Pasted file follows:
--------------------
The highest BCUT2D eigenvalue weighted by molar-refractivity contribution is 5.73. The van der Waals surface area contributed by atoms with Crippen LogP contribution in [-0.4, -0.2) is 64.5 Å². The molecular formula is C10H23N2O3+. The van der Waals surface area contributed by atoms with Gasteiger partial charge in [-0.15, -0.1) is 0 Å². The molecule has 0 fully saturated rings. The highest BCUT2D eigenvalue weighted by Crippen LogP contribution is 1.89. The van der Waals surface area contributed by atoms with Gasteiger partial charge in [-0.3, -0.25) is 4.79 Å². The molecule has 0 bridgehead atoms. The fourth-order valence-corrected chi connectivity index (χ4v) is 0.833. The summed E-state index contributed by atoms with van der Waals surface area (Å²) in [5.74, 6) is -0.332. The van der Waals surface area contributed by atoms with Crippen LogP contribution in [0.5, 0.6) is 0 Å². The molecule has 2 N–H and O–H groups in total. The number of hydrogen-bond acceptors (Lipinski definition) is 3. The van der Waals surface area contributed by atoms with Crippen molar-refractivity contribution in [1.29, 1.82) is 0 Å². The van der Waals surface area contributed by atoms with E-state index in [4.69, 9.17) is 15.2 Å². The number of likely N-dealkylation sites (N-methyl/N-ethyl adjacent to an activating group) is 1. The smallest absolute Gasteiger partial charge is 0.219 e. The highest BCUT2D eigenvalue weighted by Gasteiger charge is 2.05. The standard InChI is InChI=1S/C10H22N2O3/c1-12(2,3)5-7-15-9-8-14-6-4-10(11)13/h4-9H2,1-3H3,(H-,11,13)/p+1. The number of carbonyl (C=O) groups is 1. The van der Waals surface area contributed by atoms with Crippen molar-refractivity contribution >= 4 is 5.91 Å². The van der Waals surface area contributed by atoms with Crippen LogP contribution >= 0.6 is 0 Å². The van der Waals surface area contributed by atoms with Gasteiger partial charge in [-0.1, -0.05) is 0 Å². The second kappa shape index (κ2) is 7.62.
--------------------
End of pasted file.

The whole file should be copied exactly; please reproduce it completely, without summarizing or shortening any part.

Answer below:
The highest BCUT2D eigenvalue weighted by molar-refractivity contribution is 5.73. The van der Waals surface area contributed by atoms with Crippen LogP contribution in [-0.4, -0.2) is 64.5 Å². The molecular formula is C10H23N2O3+. The van der Waals surface area contributed by atoms with Gasteiger partial charge in [-0.15, -0.1) is 0 Å². The molecule has 0 fully saturated rings. The highest BCUT2D eigenvalue weighted by Crippen LogP contribution is 1.89. The van der Waals surface area contributed by atoms with Gasteiger partial charge in [-0.3, -0.25) is 4.79 Å². The molecule has 0 bridgehead atoms. The fourth-order valence-corrected chi connectivity index (χ4v) is 0.833. The summed E-state index contributed by atoms with van der Waals surface area (Å²) in [5.74, 6) is -0.332. The van der Waals surface area contributed by atoms with Crippen LogP contribution in [0.5, 0.6) is 0 Å². The molecule has 2 N–H and O–H groups in total. The number of hydrogen-bond acceptors (Lipinski definition) is 3. The van der Waals surface area contributed by atoms with Crippen molar-refractivity contribution in [1.29, 1.82) is 0 Å². The van der Waals surface area contributed by atoms with E-state index in [4.69, 9.17) is 15.2 Å². The number of likely N-dealkylation sites (N-methyl/N-ethyl adjacent to an activating group) is 1. The smallest absolute Gasteiger partial charge is 0.219 e. The highest BCUT2D eigenvalue weighted by Gasteiger charge is 2.05. The standard InChI is InChI=1S/C10H22N2O3/c1-12(2,3)5-7-15-9-8-14-6-4-10(11)13/h4-9H2,1-3H3,(H-,11,13)/p+1. The number of carbonyl (C=O) groups is 1. The van der Waals surface area contributed by atoms with Crippen molar-refractivity contribution >= 4 is 5.91 Å². The van der Waals surface area contributed by atoms with Crippen LogP contribution >= 0.6 is 0 Å². The van der Waals surface area contributed by atoms with Gasteiger partial charge in [-0.1, -0.05) is 0 Å². The second kappa shape index (κ2) is 7.62.